Saturday, December 1, 2012

Dassault's Neuron takes to the air

Unmanned aerial vehicles (UAV's, also known colloquially as 'drones') are becoming ubiquitous all over the world.  They're no longer the sole preserve of major aerospace powers;  even smaller economies are now producing their own versions (see, for example, Chile's Lascar, Serbia's Pegaz 011, South Africa's Seeker and Bateleur projects, Turkey's Anka, and many others around the world).  The two currently-dominant nations in the design, production and operational deployment of UAV's remain the USA and Israel.  I wouldn't like to bet which is ahead in terms of currently operational technology.  Certainly, they appear to be the only nations with operational 'stealth' UAV's.  (Israel's program was revealed only this week.)

Europe is trying to catch up.  Three multi-nation UAV 'stealth' pilot projects (intended as technology demonstrators rather than prototypes of production aircraft) are currently extant:  EADS's Barracuda involving Germany and Spain, BAE Systems' Taranis in the UK, and Dassault's Neuron involving France, Sweden, Greece, Switzerland, Spain and Italy.

The latter project flew for the first time earlier this month.  Flight Global reports:

Dassault today announced completing first flight of the Neuron, an unmanned combat air vehicle developed among six European partners.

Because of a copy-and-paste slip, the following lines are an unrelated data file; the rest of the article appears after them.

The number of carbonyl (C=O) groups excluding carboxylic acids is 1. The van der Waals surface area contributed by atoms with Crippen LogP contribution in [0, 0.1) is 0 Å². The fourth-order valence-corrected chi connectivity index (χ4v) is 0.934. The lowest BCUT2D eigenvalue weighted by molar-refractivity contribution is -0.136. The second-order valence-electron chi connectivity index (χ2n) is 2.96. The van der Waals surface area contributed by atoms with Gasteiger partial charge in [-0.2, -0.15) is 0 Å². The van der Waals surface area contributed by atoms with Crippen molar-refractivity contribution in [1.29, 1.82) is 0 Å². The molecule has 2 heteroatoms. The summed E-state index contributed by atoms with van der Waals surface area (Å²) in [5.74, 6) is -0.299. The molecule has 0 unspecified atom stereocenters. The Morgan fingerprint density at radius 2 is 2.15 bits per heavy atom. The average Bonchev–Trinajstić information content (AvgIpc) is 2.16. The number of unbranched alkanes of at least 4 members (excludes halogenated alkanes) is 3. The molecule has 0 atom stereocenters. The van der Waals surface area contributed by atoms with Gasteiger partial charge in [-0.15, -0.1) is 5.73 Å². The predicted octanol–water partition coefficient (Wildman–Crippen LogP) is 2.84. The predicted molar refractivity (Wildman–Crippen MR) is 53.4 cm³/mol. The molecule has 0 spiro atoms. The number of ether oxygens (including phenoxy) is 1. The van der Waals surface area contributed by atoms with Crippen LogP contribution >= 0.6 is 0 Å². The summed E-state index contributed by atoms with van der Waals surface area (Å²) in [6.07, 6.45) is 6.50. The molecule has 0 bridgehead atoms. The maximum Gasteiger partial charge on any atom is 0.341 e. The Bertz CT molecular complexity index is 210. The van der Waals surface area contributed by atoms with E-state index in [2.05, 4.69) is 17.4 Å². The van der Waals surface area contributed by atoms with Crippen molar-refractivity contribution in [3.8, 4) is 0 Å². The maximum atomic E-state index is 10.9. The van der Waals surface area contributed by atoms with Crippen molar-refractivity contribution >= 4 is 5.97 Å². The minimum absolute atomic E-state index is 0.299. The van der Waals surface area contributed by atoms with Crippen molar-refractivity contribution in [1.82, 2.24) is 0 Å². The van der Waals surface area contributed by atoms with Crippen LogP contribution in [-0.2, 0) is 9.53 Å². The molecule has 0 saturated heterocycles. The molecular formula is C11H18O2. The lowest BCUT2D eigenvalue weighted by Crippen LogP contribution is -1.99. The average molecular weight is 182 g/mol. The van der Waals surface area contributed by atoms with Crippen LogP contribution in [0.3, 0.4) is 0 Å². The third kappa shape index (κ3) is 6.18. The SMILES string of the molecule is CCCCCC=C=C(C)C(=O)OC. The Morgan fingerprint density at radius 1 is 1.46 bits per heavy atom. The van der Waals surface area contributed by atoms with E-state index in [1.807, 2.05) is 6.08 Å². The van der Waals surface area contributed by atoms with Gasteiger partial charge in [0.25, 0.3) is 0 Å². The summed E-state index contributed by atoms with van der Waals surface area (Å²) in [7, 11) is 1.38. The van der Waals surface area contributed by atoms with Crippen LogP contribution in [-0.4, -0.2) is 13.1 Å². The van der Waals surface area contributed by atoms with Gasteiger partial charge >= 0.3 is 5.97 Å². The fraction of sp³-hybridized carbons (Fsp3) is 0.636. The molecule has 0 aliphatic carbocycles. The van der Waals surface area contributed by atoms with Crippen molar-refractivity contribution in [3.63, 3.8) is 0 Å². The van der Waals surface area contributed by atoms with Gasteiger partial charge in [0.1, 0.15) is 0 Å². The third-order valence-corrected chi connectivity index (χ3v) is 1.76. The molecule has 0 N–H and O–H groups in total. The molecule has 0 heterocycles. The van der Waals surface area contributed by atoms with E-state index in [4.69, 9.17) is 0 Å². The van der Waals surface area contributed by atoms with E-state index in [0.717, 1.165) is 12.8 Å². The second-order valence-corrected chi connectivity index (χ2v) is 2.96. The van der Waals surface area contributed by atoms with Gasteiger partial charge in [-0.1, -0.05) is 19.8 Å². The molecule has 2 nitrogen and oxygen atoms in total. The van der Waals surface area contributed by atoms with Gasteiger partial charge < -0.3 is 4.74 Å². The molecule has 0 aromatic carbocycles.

The 5t-class stealth technology demonstrator powered by the Rolls-Royce Turbomeca Adour engine was flown from Istres, the flight test base of prime contractor Dassault.

. . .

The aircraft will continue to be tested in France until 2014 when it moves to Vidsel, Sweden for operational trials, and, finally, to the Perdadesfogu range Italy to measure stealth characteristics and live-firing tests.

There's more at the link.  Here's a video clip of the first flight.

If the Neuron looks suspiciously similar to Northrop Grumman's X-47B, Boeing's Phantom Ray and BAE Systems' Taranis, that's because stealth features currently impose basic configuration requirements that dictate the aircraft's overall shape and design features.  Future developments may change that, but until then, all UAV's of this type are going to resemble each other to a greater or lesser extent.  (Also, of course, engineers and designers can see what others in the field are doing, so there's a certain amount of cross-pollination of ideas going on at all times.)

At any rate, congratulations to Dassault and its European partners on achieving this milestone.  I'll be interested to see what production UAV's may come out of this proof-of-concept program if it's successful.



Old NFO said...

Yep, only 'so' many ways to do that stuff... The REAL question is going to be airspace management...

Anonymous said...

ONFO hits the nail on the head. Assuring the FAA that we can control our UAVs consistently while guaranteeing "see-and-avoid" level of in-flight safety is a mighty big challenge. The developers of drones to date have not been incentivized to do so.


Will said...


just wait until one takes out an airliner. Talk about "incentive" after the fact!

Stuart garfath said...

A variation on a familiar theme.
A very old theme.
'New' flying machines immediately renderded out of date the instant their wheels leave the runway.
It's happened before, it's happening NOW, as this self-serving video shows.

Cybrludite said...

I was wondering if the French had hired the great Soviet-era designer Comrade Reguspatoff away from the Russians.

(Reg.US.Pat.Off., for those unfamiliar with the good Comrade's work...)